Bingham was survived by his boyfriend of six years, Paul Holm, who said that Bingham had risked his life to protect the lives of others before 9/11. He had twice successfully protected Holm from attempted muggings, one at gunpoint. Holm described Bingham as a brave, competitive man, saying, "He hated to lose — at anything." He was even known to proudly display a scar he received after being gored at the Running of the Bulls in Pamplona, Spain.

After his death, Mark Bingham's memory has been well served. A Leadership Fund named in his honor was established at the University of California - Berkeley. San Francisco renamed a gym at the Eureka Valley Recreation Center after Bingham. Finally, the Gay Rugby Association named its biannual tournament the Bingham Cup.


1971Wade Keller is an American professional wrestling journalist who runs the Pro Wrestling Torch newsletter. Keller has hosted The Wade Keller Pro Wrestling Podcast on PodcastOne since 2017.

Keller founded Pro Wrestling Torch Newsletter (aka PWTorch, or simply The Torch) in October 1987, when he was a junior in high school. The newsletter is published weekly from his Minnesota home, with the content also published to an accompanying website which was launched in 1999. Keller's work includes weekly columns, news reporting and analysis, as well as interviews in both print and audio format. He works closely with wrestlers, promoters and wrestling fans to gather the information for his features. The Pro Wrestling Torch Livecast was broadcast via BlogTalkRadio until 2017.

One of Keller's yearly features is the Torch Talk, in which he conducts interviews with wrestlers. Keller is also the host of Pro Wrestling's Ultimate Insiders, a series of interviews with prominent wrestling personalities that are released on DVD. The first edition featured Vince Russo and Ed Ferrara, former writers for WWE and WCW, while the second edition was conducted with Jeff and Matt Hardy. Another was conducted with ECW and XPW wrestler New Jack.

Wade Keller also created and oversees MMA Torch, a website devoted to the world of mixed martial arts (MMA). The site has been around since the early 2000s and was one of the very first sites to ever devote coverage to the world of MMA. He has interviewed Dana White, original UFC matchmaker Art Davie and UFC announcer Mike Goldberg. Before the MMA Torch website was launched, Keller's MMA coverage was included in the pages of the Pro Wrestling Torch Newsletter, including coverage of the very first UFC pay-per-view. The site provides news, interviews, analysis and opinions as well as a message board feature.

Keller is openly gay. He and longtime partner Cory have a son named Bowie. Keller is also a lifelong practitioner of martial arts.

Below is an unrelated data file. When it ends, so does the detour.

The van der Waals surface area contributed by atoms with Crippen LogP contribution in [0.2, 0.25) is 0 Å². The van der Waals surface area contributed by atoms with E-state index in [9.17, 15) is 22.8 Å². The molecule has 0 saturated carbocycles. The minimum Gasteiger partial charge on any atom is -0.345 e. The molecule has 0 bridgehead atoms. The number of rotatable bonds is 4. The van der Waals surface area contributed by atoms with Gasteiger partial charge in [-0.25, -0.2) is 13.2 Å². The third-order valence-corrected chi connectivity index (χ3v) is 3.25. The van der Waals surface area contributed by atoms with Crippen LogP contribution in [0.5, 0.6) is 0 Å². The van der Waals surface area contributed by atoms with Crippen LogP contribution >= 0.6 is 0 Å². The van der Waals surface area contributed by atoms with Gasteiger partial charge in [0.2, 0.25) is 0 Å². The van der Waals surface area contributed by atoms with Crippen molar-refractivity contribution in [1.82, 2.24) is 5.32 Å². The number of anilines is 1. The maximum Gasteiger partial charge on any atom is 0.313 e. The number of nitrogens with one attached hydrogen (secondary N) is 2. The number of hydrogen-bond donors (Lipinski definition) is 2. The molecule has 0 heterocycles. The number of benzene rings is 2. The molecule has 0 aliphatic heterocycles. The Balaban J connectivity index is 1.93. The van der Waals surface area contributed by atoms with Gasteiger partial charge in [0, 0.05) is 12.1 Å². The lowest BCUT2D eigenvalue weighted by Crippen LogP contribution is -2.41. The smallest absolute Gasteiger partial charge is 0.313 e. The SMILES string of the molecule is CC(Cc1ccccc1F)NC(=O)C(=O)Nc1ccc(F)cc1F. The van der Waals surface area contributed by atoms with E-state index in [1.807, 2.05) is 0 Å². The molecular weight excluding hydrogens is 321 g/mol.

1976 – Police raid Montreal's Club Baths and charge twenty-seven men with being found-ins in a common bawdyhouse, part of the Montreal Olympic crackdown. Montreal's Club Baths also had been raided two days earlier with 26 arrests.


1985 Chris Salvatore is an American actor, singer-songwriter, model, and gay-rights activist.He is currently sitting at #41 on AfterElton's top 50 gay celebrities.

Growing up in the small town of Richboro, Pennsylvania, he spent his days singing, acting, and performing for his family. By the time he was 15, young Chris had already written his first song. After completing his high school education, Salvatore began his career in 2005 during his attendance at Berklee College of Music in Boston. There, he studied vocal performance and soon began recording songs.

After some time at Berklee, Salvatore moved to New York City in 2006 to try his hand at acting. Once there, he enrolled in The New York Conservatory for Dramatic Arts and realized his talent and love for film. Salvatore completed his schooling and began preparing for the big leagues in Los Angeles. He was contacted by a casting director for Q. Allan Brocka's Eating Out film series and within the week, Salvatore moved to California to star as "Zack" in Eating Out 3: All You Can Eat (2009).[6] He continued the role in two additional films in the series: Eating Out 4: Drama Camp (2011) and Eating Out 5: The Open Weekend (2012).

Chris Salvatore is known for his single "Dirty Love" (released in 2010). Recently, Salvatore has been uploading short musical covers of songs he and his fans like to his YouTube channel (which currently has over 12,000 subscribers). In addition to song covers, he spends his time evangelizing equality in the LGBT community. Some of his videos include messages for the It Gets Better Campaign while others are simply kind and uplifting messages of hope. His latest efforts include the singles 'What You Do To Me' (2012) and the ballad 'Hurricane' (2012).